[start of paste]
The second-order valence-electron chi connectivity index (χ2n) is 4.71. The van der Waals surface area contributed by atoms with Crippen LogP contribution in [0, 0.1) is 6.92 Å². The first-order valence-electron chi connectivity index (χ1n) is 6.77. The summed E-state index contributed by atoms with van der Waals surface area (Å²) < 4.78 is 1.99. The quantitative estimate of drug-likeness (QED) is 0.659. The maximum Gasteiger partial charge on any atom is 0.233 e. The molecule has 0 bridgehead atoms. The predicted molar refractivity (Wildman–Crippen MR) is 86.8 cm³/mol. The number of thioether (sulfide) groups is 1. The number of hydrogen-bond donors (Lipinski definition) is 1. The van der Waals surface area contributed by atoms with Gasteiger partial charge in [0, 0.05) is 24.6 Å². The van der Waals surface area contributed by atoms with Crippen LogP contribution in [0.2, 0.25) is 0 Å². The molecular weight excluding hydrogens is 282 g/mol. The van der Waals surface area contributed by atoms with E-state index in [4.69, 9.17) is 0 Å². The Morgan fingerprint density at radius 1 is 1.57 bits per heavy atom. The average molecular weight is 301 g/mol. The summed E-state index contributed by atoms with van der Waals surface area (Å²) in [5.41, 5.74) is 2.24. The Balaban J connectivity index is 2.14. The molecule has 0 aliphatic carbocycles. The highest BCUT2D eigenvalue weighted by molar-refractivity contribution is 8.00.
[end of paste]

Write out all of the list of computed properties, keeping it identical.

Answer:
The second-order valence-electron chi connectivity index (χ2n) is 4.71. The van der Waals surface area contributed by atoms with Crippen LogP contribution in [0, 0.1) is 6.92 Å². The first-order valence-electron chi connectivity index (χ1n) is 6.77. The summed E-state index contributed by atoms with van der Waals surface area (Å²) < 4.78 is 1.99. The quantitative estimate of drug-likeness (QED) is 0.659. The maximum Gasteiger partial charge on any atom is 0.233 e. The molecule has 0 bridgehead atoms. The predicted molar refractivity (Wildman–Crippen MR) is 86.8 cm³/mol. The number of thioether (sulfide) groups is 1. The number of hydrogen-bond donors (Lipinski definition) is 1. The van der Waals surface area contributed by atoms with Gasteiger partial charge in [0, 0.05) is 24.6 Å². The van der Waals surface area contributed by atoms with Crippen LogP contribution in [0.2, 0.25) is 0 Å². The molecular weight excluding hydrogens is 282 g/mol. The van der Waals surface area contributed by atoms with E-state index in [4.69, 9.17) is 0 Å². The Morgan fingerprint density at radius 1 is 1.57 bits per heavy atom. The average molecular weight is 301 g/mol. The summed E-state index contributed by atoms with van der Waals surface area (Å²) in [5.41, 5.74) is 2.24. The Balaban J connectivity index is 2.14. The molecule has 0 aliphatic carbocycles. The highest BCUT2D eigenvalue weighted by molar-refractivity contribution is 8.00.